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From Pipelines to Platforms: Examining Bachelor’s Equivalency

During a recent conversation with the President of another seminary, we discussed which strategy is the better choice during this unique moment in higher education: expand/revise curricular offerings or expand the pool of prospective students. My conversation partner’s school is expanding the curricular offerings by introducing a new graduate program focused on “faith and leadership formation.” As an alternative approach, Winebrenner has invested considerable time in exploring how we can expand the potential pool of students who enroll at Winebrenner, specifically through what is known as “bachelor’s equivalency.”

About a year ago, one of my Winebrenner colleagues introduced me to the book Blue Ocean Strategy. The basic premise is that most organizations compete in the same space for customers; this space is termed “red oceans” signifying the blood let in competition. A “blue ocean,” on the other hand, is wide open space where few are seeking engagement. Prospective students who could qualify for bachelor’s equivalency are mostly found in blue oceans.  However, as more and more schools move toward degree completion programs, eventually the waters could turn red.

How does the shift from pipelines to platforms inform Winebrenner’s discussions about bachelor’s equivalency?

As discussed in the previous post, Winebrenner’s activities are guided by a commitment to collaboration (along with the other two strategic priorities of contextual education and building communities of learners). To this end, we are working to develop a system of evaluating portfolios for bachelor equivalency that can be expanded for use by collaborative partners. The primary internal responsibility rests with our Director of Enrollment Management to evaluate each student we encounter who could qualify.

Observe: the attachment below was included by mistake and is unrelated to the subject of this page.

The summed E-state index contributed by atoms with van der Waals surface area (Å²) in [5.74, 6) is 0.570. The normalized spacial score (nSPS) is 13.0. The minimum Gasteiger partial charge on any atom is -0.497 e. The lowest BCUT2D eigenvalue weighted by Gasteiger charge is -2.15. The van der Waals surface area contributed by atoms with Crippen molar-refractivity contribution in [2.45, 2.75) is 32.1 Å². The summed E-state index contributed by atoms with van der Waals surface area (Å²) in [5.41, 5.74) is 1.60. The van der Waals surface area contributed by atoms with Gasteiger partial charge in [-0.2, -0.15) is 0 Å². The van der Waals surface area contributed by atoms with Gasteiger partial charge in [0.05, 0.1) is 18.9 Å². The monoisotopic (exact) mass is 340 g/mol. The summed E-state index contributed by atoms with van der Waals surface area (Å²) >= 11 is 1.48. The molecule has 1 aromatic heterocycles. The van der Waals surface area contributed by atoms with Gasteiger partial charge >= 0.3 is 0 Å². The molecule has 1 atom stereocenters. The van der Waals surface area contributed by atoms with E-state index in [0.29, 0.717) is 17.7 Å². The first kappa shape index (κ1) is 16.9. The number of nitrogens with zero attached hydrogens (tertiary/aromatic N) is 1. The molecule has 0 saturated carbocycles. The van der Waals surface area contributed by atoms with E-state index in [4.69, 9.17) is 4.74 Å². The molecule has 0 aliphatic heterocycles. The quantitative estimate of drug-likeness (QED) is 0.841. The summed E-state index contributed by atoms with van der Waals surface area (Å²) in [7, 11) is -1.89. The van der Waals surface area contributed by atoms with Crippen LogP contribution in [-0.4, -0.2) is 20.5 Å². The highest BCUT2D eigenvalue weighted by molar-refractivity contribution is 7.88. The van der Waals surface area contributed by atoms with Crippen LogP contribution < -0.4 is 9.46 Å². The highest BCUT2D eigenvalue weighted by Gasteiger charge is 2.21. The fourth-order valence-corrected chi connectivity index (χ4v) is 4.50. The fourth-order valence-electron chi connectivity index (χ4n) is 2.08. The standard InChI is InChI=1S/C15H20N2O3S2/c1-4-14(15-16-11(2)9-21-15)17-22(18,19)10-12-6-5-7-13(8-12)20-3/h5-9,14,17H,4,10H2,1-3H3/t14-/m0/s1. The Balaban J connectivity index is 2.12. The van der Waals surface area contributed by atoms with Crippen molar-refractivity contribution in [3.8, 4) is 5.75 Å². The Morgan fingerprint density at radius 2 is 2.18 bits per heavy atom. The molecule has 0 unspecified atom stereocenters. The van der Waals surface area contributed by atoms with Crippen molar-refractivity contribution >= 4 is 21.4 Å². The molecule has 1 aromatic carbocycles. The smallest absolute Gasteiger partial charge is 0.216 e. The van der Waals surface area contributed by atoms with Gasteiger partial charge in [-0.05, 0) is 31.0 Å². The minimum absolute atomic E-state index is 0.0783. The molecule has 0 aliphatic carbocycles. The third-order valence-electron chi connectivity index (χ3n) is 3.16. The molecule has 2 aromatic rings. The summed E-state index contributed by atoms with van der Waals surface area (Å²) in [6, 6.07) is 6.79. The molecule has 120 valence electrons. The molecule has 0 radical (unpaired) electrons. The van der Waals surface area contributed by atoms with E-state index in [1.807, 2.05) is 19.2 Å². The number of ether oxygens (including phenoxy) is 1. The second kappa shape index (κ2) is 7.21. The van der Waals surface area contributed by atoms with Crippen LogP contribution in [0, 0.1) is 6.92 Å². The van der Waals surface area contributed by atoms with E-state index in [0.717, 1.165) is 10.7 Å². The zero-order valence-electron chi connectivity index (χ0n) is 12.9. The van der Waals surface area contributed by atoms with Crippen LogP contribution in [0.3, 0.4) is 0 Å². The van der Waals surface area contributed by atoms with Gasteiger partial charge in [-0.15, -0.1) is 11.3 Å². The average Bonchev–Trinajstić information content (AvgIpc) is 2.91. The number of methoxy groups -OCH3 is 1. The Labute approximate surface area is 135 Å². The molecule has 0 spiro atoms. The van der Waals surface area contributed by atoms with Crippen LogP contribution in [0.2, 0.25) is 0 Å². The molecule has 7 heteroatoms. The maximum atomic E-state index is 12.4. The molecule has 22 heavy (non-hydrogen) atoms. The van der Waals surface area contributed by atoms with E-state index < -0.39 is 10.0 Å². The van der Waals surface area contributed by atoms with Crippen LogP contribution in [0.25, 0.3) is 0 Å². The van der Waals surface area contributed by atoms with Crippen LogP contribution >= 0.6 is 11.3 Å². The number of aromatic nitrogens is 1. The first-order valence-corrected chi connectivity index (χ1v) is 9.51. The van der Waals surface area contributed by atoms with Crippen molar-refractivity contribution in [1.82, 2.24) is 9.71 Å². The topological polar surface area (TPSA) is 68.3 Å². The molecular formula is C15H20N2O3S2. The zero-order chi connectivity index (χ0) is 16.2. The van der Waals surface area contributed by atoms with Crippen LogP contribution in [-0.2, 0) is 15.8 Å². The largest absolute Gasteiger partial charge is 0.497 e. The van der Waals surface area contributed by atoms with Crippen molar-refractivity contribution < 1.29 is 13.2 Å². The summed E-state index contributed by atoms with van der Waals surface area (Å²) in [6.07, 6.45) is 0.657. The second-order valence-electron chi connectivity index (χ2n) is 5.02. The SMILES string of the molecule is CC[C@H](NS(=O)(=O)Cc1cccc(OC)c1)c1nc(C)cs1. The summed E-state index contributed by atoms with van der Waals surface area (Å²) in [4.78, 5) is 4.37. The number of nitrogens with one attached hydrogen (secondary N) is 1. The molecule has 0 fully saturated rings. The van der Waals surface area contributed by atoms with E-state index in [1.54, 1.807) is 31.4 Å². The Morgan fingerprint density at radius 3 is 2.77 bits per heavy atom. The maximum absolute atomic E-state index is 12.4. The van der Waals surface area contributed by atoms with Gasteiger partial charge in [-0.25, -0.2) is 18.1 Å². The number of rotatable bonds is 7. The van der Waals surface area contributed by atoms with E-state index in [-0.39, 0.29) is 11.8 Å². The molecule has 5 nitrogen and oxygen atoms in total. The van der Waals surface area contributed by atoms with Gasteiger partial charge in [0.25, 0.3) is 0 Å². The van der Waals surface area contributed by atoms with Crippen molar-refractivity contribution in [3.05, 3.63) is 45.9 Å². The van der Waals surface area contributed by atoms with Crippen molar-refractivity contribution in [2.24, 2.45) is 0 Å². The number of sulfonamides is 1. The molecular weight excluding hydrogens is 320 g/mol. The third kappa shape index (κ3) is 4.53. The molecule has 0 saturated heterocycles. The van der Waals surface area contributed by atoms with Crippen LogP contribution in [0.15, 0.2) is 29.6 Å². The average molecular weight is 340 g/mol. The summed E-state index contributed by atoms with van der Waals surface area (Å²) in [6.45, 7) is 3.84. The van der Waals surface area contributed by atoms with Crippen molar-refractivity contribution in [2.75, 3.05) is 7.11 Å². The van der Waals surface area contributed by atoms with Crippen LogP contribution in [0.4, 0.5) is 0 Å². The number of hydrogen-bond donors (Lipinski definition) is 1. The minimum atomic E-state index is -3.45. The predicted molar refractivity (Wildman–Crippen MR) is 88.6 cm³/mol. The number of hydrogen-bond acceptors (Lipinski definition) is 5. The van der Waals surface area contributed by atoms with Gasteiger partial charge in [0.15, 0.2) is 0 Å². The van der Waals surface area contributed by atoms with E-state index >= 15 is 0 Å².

Platforms–such as IOS and Android–provide clear protocols to encourage others to build applications (“apps”) for their system. This eliminates many of the gatekeepers who discourage people from using their products. While there is criteria, it is minimalistic and promotes engagement.

The effort to create a simple, non-complex, way to engage these students raises the question who is responsible for engaging external collaborative partners? The most visible public face of Winebrenner is the President, although anyone is welcome to engage partners. Once a relationship is secured, the conversation shifts to the Academic Dean, if something unique needs to be developed for the partner, or directly to the Director of Enrollment Management for further engagement, promotion, and processing.

Winebrenner has made a public commitment to providing education that is affordable, accessible, with a high degree of quality. The accessibility and affordability provided through bachelor’s equivalency further demonstrates the value of collaboration and platform thinking.

In our final post we’ll explore some “next steps” in Winebrenner’s growing understanding of shifting from pipelines to platforms.

– Dr. Brent Sleasman, President

– Image by Levi Jones, accessed via AdobeSpark